Dr. Shaikh trained under PPGV’s Dr. Mac Whitehouse. This is her story.
With a bottle of hydrogen peroxide I soak a towel and clean the small little lifeless bloody hand on the gurney. At the intersection of science and emotion my mind wanders as I clean. I don’t want his parent’s hand stained with their own child’s blood when they let go. If they let go. I try not to feel the rush of my emotions hurling at me like a runaway train. I have to pull it together so I can shortly go tell the parents of this precious young boy that their child has died.
I clean that hand as gently but as intently as I can to make sure every last drop of blood is gone. I couldn’t do much else for him; the injury was devastating and non-survivable. Not one skillset in all my training and experience could help me to help him live. The bullet traversed his brain from one side to out the other. No one survives. That is the science. I felt my eyes well up with tears. The trauma nurse quietly takes over the cleaning.
It was a trauma nurse who taught me to clean hands for dead patients. It is a lesson that has stayed with me, as morbid as that sounds. Similarly, I was taught to cover bodies in a blanket and wrap the head in gauze after cleaning any head wounds. Then it will just look like the child is sleeping. Peacefully.
My young patient was 4 years old. He hadn’t even had enough time to begin to live. Through tears his mom shows me a video she had made just a few hours earlier. Time warps as I travel back to see the life of a young child with the most beautiful brown eyes and an engaging, innocent precious smile playing with LEGOS. The moment belies what was to happen shortly thereafter. Time would pass and once done building LEGOS his life and my life would intersect in one of the most tragic ways possible.
“I didn’t even know my boys knew we had a gun in the house” mom tells me through gasping sobs. Her husband stands at her side- he tries to hold her in comfort. She pulls away. Immediately I know why. The gun was his. She never wanted it in the house. She never wanted it at all. I read it all on her face because I have seen this story over and over again. The people are just different this time. The gaping emotional heart wrenching impact though is the same.
It’s the middle of the morning. 1030 am. Normally these children would have been in school. But we are in a global pandemic. Schools are closed. Usually a safe haven for so many, these learning environments engage the mind and busy the body. They keep our kids out of trouble – or at the very least minimize the trouble they can get into. We underestimate how valuable school truly is.
The conversation falls to silence.
I step away feeling like an intruder on a very personal moment. The police are waiting for me outside. They need a report. They want to know injuries. Monotonously I answer their questions as I have similarly before. They look as shocked as I feel.
“Where did the older child get the gun?” I ask.
They kept a gun in the house, to protect against intruders. A flood of questions come into my head. Did they not know that the odds of needing to shoot an intruder are so much less than the odds of a gun accident in the house? Did they not listen to their pediatrician who asked about safety locks and lockboxes for gun storage? I don’t ask any of the questions because in this very moment it won’t change a thing.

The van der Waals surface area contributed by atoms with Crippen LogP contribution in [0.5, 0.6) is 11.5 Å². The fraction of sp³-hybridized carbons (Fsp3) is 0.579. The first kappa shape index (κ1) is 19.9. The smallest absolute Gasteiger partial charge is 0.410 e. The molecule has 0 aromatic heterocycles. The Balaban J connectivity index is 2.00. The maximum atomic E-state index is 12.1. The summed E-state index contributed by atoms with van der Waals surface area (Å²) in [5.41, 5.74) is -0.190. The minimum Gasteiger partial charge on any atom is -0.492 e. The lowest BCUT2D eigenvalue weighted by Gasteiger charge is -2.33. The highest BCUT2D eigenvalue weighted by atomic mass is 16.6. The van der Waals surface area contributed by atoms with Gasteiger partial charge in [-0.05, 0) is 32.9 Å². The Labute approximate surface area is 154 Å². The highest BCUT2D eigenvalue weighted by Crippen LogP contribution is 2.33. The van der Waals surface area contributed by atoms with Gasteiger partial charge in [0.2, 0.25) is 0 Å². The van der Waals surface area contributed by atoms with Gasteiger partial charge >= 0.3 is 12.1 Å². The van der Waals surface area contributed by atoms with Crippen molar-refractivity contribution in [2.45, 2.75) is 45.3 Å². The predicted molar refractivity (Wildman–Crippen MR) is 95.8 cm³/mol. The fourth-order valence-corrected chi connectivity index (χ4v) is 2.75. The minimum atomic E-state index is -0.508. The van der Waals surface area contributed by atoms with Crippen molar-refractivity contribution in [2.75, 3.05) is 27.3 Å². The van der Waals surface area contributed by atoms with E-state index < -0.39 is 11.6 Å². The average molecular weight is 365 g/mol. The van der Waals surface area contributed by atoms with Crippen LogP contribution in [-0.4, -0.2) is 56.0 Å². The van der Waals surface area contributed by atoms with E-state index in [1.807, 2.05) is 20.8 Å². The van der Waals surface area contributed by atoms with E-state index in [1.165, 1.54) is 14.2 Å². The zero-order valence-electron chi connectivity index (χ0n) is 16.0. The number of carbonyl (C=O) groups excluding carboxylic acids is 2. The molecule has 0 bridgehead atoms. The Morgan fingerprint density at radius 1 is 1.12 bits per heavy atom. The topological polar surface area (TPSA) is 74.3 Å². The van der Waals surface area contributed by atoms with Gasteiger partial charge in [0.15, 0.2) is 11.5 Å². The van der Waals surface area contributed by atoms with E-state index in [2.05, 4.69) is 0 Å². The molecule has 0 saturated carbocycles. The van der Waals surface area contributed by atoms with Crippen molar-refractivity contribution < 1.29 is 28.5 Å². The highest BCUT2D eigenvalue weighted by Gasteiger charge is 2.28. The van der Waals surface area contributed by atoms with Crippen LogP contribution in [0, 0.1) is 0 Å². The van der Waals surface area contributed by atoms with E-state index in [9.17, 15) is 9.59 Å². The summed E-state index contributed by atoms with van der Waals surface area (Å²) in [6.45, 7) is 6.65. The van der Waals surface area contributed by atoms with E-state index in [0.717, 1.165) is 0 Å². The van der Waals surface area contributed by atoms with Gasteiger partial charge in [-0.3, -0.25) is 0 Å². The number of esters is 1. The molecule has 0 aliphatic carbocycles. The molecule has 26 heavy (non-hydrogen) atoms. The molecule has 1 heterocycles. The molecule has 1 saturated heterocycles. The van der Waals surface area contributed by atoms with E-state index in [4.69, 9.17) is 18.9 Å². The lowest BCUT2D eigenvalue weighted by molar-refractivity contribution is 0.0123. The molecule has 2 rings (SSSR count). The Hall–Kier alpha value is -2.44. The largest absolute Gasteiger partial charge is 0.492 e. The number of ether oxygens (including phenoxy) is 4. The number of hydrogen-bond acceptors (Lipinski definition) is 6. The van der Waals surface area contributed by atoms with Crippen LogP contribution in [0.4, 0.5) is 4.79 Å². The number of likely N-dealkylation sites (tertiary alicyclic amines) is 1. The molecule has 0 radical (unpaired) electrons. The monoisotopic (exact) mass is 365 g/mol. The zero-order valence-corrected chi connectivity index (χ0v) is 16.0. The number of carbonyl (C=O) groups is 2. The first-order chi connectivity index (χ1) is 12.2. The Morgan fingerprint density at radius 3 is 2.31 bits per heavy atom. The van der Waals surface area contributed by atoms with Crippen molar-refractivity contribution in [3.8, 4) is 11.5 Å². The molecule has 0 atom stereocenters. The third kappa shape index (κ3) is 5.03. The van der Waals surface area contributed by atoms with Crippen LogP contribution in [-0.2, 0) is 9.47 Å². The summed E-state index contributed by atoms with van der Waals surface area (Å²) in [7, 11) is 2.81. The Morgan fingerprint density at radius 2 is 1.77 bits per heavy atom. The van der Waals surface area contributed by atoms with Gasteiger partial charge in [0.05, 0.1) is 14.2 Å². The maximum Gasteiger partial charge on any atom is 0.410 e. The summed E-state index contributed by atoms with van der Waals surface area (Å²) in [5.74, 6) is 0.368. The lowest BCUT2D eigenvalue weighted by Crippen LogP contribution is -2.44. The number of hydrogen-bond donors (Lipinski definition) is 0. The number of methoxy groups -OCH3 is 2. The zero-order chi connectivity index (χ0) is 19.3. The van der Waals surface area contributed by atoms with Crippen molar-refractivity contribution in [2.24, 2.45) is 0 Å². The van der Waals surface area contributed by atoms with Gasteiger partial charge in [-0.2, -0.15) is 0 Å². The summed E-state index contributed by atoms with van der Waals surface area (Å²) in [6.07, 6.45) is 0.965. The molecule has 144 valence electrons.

The older brother had found the gun box. In the closet. On the top shelf. Behind shoe boxes. Tucked under old clothes. He had seen Dad put it away once and also knew where Dad hid the key to open the lock. He picked up the gun. It was shiny, clean and crisp to touch. Much like he thought the one in his video game might be. He turned the gun around in his hand and latched his small finger on the trigger all while his imagination went wild. He was chasing down the bad guys. There was a gun fight. He needed to save some innocent people. He was going to shoot them and be a hero. He aimed it toward the closet door and gently pulled the trigger.
BAM! A loud sound muffled his hearing for a moment. The gun recoiled in his hand and knocked him off the step stool he was standing on. He fell to the ground surprised. He heard someone running up the stairs. He quickly put the gun down. He stepped outside at the very same moment his mother and father walked around the corner to find his younger brother on the carpet…lifeless.
I’ll never be able to look at LEGOS the same way again.
Traumatic injury – such as gun violence – is a nearly 100% preventable disease. Gun violence is no less now that #stayathome and #socialdistancing are in effect. In fact when all is said and done, statistics will likely show an increase during these “shelter at home” times. Economies are stressed as are lives. Schools which are normally safe havens for children are closed. Choices made in boredom or under stress are not always the wisest. If you choose to own a gun please abide by the following:
1) Store guns safely. Guns and ammunition should be stored separately.
2) Use an approved firearms safety device on the gun such as a trigger lock or cable lock so it cannot be fired.
3) Store it unloaded in a locked approved container (lock box or gun safe).
4) Use both a locking device and separate container for maximum safety.
Choose wisely. Save a life.
Almaas Shaikh MD
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Disclaimer: Any resemblance real, fictional or in location in the writing of the story is purely coincidental.
Photo below of LEGO Sydney Opera House built by Kashif Zubair; a build of nearly 3000 pieces requiring pure grit and determination.